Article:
Colonel Lounsberry Scoops Bighorn
It was on this date in 1876 that the world learned what happened eleven days earlier at the Little Bighorn. Colonel Clement Lounsberry was credited with scooping what has been called “one of the greatest stories in American journalism” when he released his famous Bismarck Tribune “extra.” Actually, two other newspaper reports had been written within the previous two days – at Bozeman and Helena – but neither story was transmitted to the east coast.
It was on June 25th that Custer and the men under his immediate command were wiped out in the Battle of the Little Bighorn, often referred to by Native Americans as the Battle of Greasy Grass. In all, 268 whites were killed in the battle, and of the men under the command of Major Reno and Captain Benteen, 44 were wounded. Virtually all Native American fighters survived.
One of Custer’s Crow scouts, Curly, made his way to the mouth of the Little Bighorn River, where Captain Grant Marsh’s Missouri River steamer, the Far West, was anchored. Nobody aboard could understand Crow, and Curly couldn’t speak English, so he had to draw and act out what had happened. The men on board didn’t want to believe what they thought Curly was trying to say, so they waited for confirmation, which came the following morning.
By dawn on June 30th, the Far West was loaded with 52 wounded and the only 7th Cavalry survivor from the Custer battlefield – a badly wounded horse named Comanche who had belonged to one of Custer’s captains, Myles Keogh. Marsh was to deliver them as quickly as possible to Fort Lincoln more than 700 miles down-river. Late on the evening of July 5th, the Far West docked at Bismarck, and the news of the defeat quickly spread.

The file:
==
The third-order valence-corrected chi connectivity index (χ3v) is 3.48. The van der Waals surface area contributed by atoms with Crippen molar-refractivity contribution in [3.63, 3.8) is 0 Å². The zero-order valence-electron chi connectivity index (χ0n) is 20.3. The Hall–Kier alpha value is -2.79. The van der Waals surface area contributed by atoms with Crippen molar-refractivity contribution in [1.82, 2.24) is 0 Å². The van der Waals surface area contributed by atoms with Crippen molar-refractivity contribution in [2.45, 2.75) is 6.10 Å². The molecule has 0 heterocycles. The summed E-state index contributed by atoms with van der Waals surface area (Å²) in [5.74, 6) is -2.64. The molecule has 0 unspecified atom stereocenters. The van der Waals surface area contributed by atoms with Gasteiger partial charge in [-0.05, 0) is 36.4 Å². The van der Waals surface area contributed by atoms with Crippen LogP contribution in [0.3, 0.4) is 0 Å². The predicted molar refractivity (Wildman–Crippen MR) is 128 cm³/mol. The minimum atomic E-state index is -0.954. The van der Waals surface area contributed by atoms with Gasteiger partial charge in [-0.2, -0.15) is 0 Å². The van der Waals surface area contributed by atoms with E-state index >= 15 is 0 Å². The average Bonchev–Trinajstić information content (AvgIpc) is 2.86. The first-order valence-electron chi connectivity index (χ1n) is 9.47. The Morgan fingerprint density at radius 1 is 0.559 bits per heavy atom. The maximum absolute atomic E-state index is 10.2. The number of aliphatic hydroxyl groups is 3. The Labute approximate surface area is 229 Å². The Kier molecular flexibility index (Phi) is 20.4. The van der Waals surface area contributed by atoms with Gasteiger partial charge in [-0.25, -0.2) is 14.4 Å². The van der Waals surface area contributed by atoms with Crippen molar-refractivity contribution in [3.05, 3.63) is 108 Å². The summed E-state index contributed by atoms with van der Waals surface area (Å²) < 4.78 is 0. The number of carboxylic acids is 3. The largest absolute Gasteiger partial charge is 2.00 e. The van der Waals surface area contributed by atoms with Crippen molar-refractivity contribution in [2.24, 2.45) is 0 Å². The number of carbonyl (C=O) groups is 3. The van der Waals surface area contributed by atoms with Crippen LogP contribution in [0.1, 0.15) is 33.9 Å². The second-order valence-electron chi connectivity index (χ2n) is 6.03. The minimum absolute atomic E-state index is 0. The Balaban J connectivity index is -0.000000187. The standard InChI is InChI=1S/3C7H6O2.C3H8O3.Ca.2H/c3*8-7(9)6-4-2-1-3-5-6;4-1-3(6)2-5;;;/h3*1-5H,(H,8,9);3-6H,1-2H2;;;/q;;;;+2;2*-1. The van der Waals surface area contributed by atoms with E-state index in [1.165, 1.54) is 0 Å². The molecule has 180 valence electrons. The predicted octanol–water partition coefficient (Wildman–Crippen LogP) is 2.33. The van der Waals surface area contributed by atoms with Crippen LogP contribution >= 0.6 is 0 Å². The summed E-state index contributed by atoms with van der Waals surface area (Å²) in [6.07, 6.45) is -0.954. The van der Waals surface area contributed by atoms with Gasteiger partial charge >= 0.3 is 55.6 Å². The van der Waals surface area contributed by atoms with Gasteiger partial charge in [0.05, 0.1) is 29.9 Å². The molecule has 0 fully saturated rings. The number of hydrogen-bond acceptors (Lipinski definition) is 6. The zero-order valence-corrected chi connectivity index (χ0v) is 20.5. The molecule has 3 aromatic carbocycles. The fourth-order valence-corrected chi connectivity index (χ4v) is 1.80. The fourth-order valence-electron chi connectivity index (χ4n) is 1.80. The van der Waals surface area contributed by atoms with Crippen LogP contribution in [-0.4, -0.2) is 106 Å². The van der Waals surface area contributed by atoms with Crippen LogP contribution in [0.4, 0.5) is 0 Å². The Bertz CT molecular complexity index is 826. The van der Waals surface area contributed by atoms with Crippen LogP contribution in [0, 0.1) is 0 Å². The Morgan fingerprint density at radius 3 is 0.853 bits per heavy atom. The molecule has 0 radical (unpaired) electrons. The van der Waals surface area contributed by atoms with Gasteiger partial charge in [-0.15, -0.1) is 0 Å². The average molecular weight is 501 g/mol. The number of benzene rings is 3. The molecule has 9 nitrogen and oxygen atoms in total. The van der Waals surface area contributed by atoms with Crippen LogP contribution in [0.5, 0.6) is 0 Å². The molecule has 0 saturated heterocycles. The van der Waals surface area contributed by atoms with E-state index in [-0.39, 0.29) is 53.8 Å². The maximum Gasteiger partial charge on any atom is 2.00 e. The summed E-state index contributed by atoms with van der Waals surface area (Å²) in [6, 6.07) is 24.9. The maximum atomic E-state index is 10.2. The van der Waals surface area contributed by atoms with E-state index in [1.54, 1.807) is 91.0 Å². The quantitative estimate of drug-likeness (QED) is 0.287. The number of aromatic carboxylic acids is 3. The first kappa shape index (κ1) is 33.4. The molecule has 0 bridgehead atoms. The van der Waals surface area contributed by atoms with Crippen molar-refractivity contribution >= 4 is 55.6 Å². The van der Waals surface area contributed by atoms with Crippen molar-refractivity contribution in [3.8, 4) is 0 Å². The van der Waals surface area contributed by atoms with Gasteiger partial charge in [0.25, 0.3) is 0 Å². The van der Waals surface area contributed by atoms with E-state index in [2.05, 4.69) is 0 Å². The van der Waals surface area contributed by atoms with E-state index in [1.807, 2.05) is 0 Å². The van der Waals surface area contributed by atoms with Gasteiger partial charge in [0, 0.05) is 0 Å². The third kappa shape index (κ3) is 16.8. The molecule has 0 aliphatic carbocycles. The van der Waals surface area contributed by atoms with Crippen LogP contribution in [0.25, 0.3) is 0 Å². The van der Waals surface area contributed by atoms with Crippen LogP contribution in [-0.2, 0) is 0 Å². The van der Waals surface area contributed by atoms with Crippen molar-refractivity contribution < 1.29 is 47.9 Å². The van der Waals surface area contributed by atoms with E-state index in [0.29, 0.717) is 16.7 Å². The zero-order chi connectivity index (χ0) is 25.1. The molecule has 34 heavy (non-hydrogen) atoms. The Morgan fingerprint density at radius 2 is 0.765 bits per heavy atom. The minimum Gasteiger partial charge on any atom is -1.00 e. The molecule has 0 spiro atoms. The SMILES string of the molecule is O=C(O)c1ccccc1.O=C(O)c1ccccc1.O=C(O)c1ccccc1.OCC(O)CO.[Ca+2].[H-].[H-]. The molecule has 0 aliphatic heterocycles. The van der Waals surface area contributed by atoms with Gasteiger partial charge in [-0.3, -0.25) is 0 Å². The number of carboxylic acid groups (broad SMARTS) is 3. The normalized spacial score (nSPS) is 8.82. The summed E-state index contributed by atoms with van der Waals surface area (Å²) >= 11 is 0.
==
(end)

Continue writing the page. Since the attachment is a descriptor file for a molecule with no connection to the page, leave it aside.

As editor of the Tribune, Lounsberry is said to have wanted to accompany Custer on the trip, but at the last moment, he became ill. Instead, he sent writer Mark Kellogg. Kellogg worked in a Bismarck law office and wrote occasional stories for the Tribune were under the pen name of Frontier. The Associated Press claims that Kellogg had the dubious distinction of being the first AP correspondent to die in battle, but it is historically disputed that Kellogg ever worked for them.
The body of the “man who makes the paper talk” was found missing his scalp and an ear, but his written notes were found undisturbed in his pouch. In his last known correspondence, he wrote to Lounsberry, “...by the time this reaches you, we will have met and fought ... with what results remains to be seen. I go with Custer...”
Using Kellogg’s notes, General Terry’s official list of the dead and wounded, and details furnished by officers aboard the Far West, Lounsberry pieced together a 50,000-word story for his typesetters. He also transmitted it to eastern newspapers as he wrote.
There was only a single telegraph line between Bismarck and St. Paul at that time, and the only way to keep the line open was to keep transmitting. So, whenever Lounsberry fell behind, he had the telegraph operator transmit lines of scripture from his pocket Bible. It reportedly took Lounsberry and the operators 24 hours to finish, and the total bill for the transmission came to more than $3,000.
The following day, the New York Herald ran a 14-column story about Custer’s demise.
Dakota Datebook written by Merry Helm